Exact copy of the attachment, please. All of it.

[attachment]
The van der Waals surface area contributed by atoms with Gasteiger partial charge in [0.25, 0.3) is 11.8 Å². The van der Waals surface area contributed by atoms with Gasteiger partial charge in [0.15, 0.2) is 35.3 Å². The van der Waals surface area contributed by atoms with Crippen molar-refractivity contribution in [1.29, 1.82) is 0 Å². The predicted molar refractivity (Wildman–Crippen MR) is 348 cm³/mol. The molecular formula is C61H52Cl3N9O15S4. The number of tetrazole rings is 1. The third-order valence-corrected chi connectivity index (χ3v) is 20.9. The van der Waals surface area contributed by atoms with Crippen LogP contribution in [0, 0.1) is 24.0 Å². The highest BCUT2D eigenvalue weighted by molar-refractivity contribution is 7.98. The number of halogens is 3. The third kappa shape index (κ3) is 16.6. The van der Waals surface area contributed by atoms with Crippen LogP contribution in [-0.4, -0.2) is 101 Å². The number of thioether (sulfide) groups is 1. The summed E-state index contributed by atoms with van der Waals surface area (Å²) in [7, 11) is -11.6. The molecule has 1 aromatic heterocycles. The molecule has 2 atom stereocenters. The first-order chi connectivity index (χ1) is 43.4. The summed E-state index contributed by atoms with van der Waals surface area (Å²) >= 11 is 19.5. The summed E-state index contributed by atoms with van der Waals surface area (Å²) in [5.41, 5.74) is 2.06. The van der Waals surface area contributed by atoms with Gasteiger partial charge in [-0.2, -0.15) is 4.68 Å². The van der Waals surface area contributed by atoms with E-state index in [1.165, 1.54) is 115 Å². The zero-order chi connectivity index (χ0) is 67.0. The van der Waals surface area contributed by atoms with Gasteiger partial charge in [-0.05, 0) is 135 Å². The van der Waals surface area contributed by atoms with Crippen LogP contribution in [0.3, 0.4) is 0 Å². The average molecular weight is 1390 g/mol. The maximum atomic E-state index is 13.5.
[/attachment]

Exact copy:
The van der Waals surface area contributed by atoms with Gasteiger partial charge in [0.25, 0.3) is 11.8 Å². The van der Waals surface area contributed by atoms with Gasteiger partial charge in [0.15, 0.2) is 35.3 Å². The van der Waals surface area contributed by atoms with Crippen molar-refractivity contribution in [1.29, 1.82) is 0 Å². The predicted molar refractivity (Wildman–Crippen MR) is 348 cm³/mol. The molecular formula is C61H52Cl3N9O15S4. The number of tetrazole rings is 1. The third-order valence-corrected chi connectivity index (χ3v) is 20.9. The van der Waals surface area contributed by atoms with Crippen LogP contribution in [0, 0.1) is 24.0 Å². The highest BCUT2D eigenvalue weighted by molar-refractivity contribution is 7.98. The number of halogens is 3. The third kappa shape index (κ3) is 16.6. The van der Waals surface area contributed by atoms with Crippen LogP contribution in [-0.4, -0.2) is 101 Å². The number of thioether (sulfide) groups is 1. The summed E-state index contributed by atoms with van der Waals surface area (Å²) in [7, 11) is -11.6. The molecule has 1 aromatic heterocycles. The molecule has 2 atom stereocenters. The first-order chi connectivity index (χ1) is 43.4. The summed E-state index contributed by atoms with van der Waals surface area (Å²) >= 11 is 19.5. The summed E-state index contributed by atoms with van der Waals surface area (Å²) in [5.41, 5.74) is 2.06. The van der Waals surface area contributed by atoms with Gasteiger partial charge in [-0.2, -0.15) is 4.68 Å². The van der Waals surface area contributed by atoms with E-state index in [1.165, 1.54) is 115 Å². The zero-order chi connectivity index (χ0) is 67.0. The van der Waals surface area contributed by atoms with Gasteiger partial charge in [-0.05, 0) is 135 Å². The van der Waals surface area contributed by atoms with Crippen LogP contribution in [0.3, 0.4) is 0 Å². The average molecular weight is 1390 g/mol. The maximum atomic E-state index is 13.5.